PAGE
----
An international conference organised by
The Centre for Chinese Studies and
Department of Religions and Theology
To be held at the University of Manchester 15-16 May 2014
Christianity came to China four times: with the Nestorians during the Tang dynasty (618-907), the Franciscans during the Mongol-ruled Yuan dynasty (1271-1368), the Jesuits during the Ming dynasty (1368-1644), and with the Protestants ever since the Opium War (1839-42) and during the Republican Era (1911-1949). But four times it seems they disappeared as these dynasties and the Republican regime vanished from the map of China. The study of Christianity in China has flourished in recent year (Richard Madson, Lian Xi, Ryan Dunch, Alvyn Austin, Daniel Bays, to name a few). But the re-emergence and popularity of Christianity in the post-Mao era has raised new questions about the ways in which historians have studied the history of these missions/missionaries. The churches, converts and practices they left behind have resurfaced in the post-Mao era. These missions have notfailed as generations of historians have argued. The post-Mao era has provided us with hindsight unavailable to us before. How does this help us to re-examine the history of Christianity in China? The landscape of Christianity in post-Mao China is diverse; it differs enormously not just in terms of denomination and brand but also in terms of practice as some congregate in underground churches, some in old churches built by missionaries and others in new facilities provided by the government. How significant were the foundations laid in the two millennia before? Many Chinese people, both the elite and the ordinary, have embraced or become interested in Christianity. What could this mean for China in the decades to come? We welcome historians/scholars of Christianity and China to join us in a debate that addresses the following questions/issues:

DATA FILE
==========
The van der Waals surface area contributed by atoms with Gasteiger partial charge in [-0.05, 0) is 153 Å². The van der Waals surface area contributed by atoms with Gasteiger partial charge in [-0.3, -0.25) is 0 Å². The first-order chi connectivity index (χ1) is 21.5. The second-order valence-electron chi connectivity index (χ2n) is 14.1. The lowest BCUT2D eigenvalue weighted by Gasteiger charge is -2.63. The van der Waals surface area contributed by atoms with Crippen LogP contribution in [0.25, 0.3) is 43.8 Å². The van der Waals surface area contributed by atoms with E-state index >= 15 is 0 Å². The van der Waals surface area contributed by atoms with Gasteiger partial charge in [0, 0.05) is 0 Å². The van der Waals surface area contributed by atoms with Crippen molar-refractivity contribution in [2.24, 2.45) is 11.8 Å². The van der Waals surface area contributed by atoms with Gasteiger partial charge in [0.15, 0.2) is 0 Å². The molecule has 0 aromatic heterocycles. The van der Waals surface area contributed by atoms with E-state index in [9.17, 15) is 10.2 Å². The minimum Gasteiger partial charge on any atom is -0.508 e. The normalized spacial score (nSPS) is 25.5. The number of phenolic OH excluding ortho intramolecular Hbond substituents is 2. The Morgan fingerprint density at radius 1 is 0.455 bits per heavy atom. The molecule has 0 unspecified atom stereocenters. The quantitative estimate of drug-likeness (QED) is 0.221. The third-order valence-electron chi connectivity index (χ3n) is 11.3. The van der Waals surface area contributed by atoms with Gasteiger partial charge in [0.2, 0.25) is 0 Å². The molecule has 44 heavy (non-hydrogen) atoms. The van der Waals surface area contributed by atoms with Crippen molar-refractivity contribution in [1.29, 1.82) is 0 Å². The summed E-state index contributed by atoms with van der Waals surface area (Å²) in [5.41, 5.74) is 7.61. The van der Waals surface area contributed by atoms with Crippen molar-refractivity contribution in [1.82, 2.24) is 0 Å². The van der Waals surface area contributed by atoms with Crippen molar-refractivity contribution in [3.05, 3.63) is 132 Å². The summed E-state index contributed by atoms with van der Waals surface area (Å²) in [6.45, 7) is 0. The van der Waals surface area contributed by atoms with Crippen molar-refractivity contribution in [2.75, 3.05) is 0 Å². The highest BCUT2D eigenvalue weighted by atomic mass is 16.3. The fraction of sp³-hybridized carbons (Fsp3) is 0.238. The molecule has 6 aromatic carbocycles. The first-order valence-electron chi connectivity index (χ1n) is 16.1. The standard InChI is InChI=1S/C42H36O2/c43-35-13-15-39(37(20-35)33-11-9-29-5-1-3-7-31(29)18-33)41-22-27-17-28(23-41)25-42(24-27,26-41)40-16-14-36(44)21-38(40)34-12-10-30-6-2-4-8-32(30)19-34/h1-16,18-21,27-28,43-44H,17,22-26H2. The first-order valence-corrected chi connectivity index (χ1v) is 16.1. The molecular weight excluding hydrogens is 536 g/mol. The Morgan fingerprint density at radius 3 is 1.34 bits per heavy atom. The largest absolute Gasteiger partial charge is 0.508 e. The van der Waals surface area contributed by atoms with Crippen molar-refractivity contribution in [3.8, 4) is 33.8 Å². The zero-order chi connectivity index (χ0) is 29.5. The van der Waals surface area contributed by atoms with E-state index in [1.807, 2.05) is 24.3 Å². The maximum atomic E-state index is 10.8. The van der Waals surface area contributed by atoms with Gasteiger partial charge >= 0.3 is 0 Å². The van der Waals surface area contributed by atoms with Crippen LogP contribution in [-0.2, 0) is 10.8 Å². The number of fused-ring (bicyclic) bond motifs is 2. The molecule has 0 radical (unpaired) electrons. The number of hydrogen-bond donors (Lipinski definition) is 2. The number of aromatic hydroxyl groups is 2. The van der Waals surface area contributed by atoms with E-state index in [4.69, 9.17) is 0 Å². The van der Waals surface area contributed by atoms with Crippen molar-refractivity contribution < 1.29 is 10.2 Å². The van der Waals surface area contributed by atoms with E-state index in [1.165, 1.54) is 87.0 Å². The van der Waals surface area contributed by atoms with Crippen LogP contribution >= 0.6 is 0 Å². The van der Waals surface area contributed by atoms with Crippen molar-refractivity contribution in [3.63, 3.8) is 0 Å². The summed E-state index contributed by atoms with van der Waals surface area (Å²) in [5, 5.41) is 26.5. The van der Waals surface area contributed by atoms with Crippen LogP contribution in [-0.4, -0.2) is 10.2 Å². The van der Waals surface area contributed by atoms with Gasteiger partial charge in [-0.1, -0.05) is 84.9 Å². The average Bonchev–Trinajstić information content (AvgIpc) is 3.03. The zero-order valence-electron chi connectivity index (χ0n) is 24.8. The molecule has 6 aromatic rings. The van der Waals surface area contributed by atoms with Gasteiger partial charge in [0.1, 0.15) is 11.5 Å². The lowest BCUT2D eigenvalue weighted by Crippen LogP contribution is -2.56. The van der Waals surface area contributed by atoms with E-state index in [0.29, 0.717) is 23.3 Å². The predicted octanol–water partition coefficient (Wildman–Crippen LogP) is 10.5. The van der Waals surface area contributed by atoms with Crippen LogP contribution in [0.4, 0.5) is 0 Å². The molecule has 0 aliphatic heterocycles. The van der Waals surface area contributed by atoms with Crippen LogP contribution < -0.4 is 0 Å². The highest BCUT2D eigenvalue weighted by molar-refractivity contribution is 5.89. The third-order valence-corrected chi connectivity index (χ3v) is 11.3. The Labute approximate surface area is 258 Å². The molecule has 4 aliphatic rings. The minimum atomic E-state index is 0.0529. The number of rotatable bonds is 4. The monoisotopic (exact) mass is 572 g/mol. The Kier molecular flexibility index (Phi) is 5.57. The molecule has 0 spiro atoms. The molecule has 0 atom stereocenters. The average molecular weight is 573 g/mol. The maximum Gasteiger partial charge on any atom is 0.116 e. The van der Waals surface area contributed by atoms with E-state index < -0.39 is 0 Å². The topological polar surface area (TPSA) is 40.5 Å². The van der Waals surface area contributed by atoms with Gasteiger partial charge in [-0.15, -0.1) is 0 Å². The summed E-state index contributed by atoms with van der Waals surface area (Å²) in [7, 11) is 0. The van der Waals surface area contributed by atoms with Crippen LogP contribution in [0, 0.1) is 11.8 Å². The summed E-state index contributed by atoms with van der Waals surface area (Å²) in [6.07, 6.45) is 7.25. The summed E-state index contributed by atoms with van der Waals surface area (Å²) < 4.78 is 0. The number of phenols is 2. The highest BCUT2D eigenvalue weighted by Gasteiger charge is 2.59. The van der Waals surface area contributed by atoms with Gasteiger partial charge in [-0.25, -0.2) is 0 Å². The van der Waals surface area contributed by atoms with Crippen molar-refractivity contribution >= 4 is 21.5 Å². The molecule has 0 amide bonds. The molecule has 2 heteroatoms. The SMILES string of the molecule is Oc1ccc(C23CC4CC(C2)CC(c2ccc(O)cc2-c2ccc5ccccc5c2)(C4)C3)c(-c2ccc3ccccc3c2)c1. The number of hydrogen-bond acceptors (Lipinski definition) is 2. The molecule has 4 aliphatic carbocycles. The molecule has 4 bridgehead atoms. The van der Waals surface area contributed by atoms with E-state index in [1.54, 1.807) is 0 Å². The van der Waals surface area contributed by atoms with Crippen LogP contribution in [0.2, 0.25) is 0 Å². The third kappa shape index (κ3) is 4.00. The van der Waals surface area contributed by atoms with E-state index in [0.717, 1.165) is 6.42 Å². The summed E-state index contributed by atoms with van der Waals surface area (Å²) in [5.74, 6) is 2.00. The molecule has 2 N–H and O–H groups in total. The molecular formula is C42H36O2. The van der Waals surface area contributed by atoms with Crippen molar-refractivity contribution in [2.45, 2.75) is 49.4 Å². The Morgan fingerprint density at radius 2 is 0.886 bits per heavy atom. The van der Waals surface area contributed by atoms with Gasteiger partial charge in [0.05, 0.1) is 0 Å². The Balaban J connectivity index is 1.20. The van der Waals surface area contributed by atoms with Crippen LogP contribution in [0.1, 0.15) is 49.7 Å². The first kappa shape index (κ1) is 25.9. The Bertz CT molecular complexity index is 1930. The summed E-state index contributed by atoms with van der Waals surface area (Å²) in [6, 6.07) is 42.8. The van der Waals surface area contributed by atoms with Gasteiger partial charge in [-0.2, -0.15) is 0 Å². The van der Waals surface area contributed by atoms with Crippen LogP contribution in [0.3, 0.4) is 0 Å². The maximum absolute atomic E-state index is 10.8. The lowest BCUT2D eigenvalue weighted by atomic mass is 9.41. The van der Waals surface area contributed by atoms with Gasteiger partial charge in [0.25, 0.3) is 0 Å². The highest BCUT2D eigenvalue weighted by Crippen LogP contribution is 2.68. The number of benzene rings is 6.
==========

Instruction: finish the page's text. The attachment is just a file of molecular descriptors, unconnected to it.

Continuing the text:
1. Is there a pattern in the introduction and indigenisation of Christianity in China in the past one thousand four hundred years
2. Who are the old and new Christians that have emerged and what can they tell us about history, Mao and post-Mao China?
3. Is the post-Mao emergence of Christianity true indigenisation because it is not missionary-imposed, but home grown and self-driven?
4. What is the significance of the transition from “Christianity in China” to “Chinese Christianity”?
Inquiries and abstracts of no more than 200 words, plus 5 lines of biographical information, should be sent to Rebecca Frost at firstname.lastname@example.org before 5 January 2014. Those accepted to present at the conference will be notified by 31 January 2014. Accommodation and food will be provided during the conference but paper presenters should look for their own funding for travel.
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